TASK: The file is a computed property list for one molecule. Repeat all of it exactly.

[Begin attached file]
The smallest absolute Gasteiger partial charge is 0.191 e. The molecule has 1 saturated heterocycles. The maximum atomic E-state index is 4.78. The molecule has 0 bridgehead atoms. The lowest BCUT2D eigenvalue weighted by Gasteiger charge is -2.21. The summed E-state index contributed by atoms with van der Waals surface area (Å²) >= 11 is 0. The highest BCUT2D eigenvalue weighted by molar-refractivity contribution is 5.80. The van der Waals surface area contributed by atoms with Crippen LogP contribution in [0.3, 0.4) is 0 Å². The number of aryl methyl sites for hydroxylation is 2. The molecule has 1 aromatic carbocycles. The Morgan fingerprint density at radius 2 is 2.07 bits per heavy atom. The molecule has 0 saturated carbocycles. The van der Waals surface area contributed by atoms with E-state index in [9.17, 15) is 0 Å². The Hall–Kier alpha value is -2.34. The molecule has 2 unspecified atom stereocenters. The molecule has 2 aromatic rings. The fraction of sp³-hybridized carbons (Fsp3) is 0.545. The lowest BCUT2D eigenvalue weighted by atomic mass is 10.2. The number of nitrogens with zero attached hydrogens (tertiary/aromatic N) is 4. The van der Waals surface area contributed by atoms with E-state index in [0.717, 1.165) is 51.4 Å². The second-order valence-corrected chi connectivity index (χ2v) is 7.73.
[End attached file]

The smallest absolute Gasteiger partial charge is 0.191 e. The molecule has 1 saturated heterocycles. The maximum atomic E-state index is 4.78. The molecule has 0 bridgehead atoms. The lowest BCUT2D eigenvalue weighted by Gasteiger charge is -2.21. The summed E-state index contributed by atoms with van der Waals surface area (Å²) >= 11 is 0. The highest BCUT2D eigenvalue weighted by molar-refractivity contribution is 5.80. The van der Waals surface area contributed by atoms with Crippen LogP contribution in [0.3, 0.4) is 0 Å². The number of aryl methyl sites for hydroxylation is 2. The molecule has 1 aromatic carbocycles. The Morgan fingerprint density at radius 2 is 2.07 bits per heavy atom. The molecule has 0 saturated carbocycles. The van der Waals surface area contributed by atoms with E-state index in [9.17, 15) is 0 Å². The Hall–Kier alpha value is -2.34. The molecule has 2 unspecified atom stereocenters. The molecule has 2 aromatic rings. The fraction of sp³-hybridized carbons (Fsp3) is 0.545. The lowest BCUT2D eigenvalue weighted by atomic mass is 10.2. The number of nitrogens with zero attached hydrogens (tertiary/aromatic N) is 4. The van der Waals surface area contributed by atoms with E-state index in [0.717, 1.165) is 51.4 Å². The second-order valence-corrected chi connectivity index (χ2v) is 7.73.